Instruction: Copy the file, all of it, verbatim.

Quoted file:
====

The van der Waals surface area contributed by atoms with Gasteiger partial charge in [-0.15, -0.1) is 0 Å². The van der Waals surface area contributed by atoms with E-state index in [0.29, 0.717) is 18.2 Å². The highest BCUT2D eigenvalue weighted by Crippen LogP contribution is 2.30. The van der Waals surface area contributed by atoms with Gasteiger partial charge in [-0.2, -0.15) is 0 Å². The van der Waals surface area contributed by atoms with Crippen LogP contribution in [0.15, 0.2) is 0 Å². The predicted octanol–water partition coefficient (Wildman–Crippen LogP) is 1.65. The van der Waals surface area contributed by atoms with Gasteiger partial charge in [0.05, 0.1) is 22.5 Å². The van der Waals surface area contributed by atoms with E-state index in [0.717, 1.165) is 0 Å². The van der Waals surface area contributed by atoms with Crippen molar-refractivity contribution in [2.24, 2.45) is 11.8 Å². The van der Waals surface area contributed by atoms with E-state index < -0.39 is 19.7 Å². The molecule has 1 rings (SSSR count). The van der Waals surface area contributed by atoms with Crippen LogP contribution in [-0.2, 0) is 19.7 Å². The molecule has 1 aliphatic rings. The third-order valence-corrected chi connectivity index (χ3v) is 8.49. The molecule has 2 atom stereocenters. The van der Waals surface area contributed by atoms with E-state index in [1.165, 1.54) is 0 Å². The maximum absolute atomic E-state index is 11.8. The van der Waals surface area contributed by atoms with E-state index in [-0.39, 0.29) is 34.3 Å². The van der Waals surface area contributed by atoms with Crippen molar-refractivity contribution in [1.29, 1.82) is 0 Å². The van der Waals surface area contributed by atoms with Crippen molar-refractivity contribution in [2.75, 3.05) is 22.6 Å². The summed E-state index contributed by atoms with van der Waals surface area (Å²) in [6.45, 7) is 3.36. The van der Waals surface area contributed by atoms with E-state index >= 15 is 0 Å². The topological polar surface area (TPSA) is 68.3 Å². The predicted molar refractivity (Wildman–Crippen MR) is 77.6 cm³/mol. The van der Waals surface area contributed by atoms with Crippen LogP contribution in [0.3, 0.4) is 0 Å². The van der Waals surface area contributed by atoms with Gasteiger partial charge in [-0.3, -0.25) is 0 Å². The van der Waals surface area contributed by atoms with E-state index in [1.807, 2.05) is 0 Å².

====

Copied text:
The van der Waals surface area contributed by atoms with Gasteiger partial charge in [-0.15, -0.1) is 0 Å². The van der Waals surface area contributed by atoms with E-state index in [0.29, 0.717) is 18.2 Å². The highest BCUT2D eigenvalue weighted by Crippen LogP contribution is 2.30. The van der Waals surface area contributed by atoms with Gasteiger partial charge in [-0.2, -0.15) is 0 Å². The van der Waals surface area contributed by atoms with Crippen LogP contribution in [0.15, 0.2) is 0 Å². The predicted octanol–water partition coefficient (Wildman–Crippen LogP) is 1.65. The van der Waals surface area contributed by atoms with Gasteiger partial charge in [0.05, 0.1) is 22.5 Å². The van der Waals surface area contributed by atoms with E-state index in [0.717, 1.165) is 0 Å². The van der Waals surface area contributed by atoms with Crippen molar-refractivity contribution in [2.24, 2.45) is 11.8 Å². The van der Waals surface area contributed by atoms with E-state index < -0.39 is 19.7 Å². The molecule has 1 rings (SSSR count). The van der Waals surface area contributed by atoms with Crippen LogP contribution in [-0.2, 0) is 19.7 Å². The molecule has 1 aliphatic rings. The third-order valence-corrected chi connectivity index (χ3v) is 8.49. The molecule has 2 atom stereocenters. The van der Waals surface area contributed by atoms with E-state index in [1.165, 1.54) is 0 Å². The maximum absolute atomic E-state index is 11.8. The van der Waals surface area contributed by atoms with E-state index in [-0.39, 0.29) is 34.3 Å². The van der Waals surface area contributed by atoms with Crippen molar-refractivity contribution in [1.29, 1.82) is 0 Å². The van der Waals surface area contributed by atoms with Crippen molar-refractivity contribution in [2.75, 3.05) is 22.6 Å². The summed E-state index contributed by atoms with van der Waals surface area (Å²) in [6.45, 7) is 3.36. The van der Waals surface area contributed by atoms with E-state index >= 15 is 0 Å². The topological polar surface area (TPSA) is 68.3 Å². The predicted molar refractivity (Wildman–Crippen MR) is 77.6 cm³/mol. The van der Waals surface area contributed by atoms with Crippen LogP contribution in [0.3, 0.4) is 0 Å². The van der Waals surface area contributed by atoms with Gasteiger partial charge in [-0.3, -0.25) is 0 Å². The van der Waals surface area contributed by atoms with E-state index in [1.807, 2.05) is 0 Å².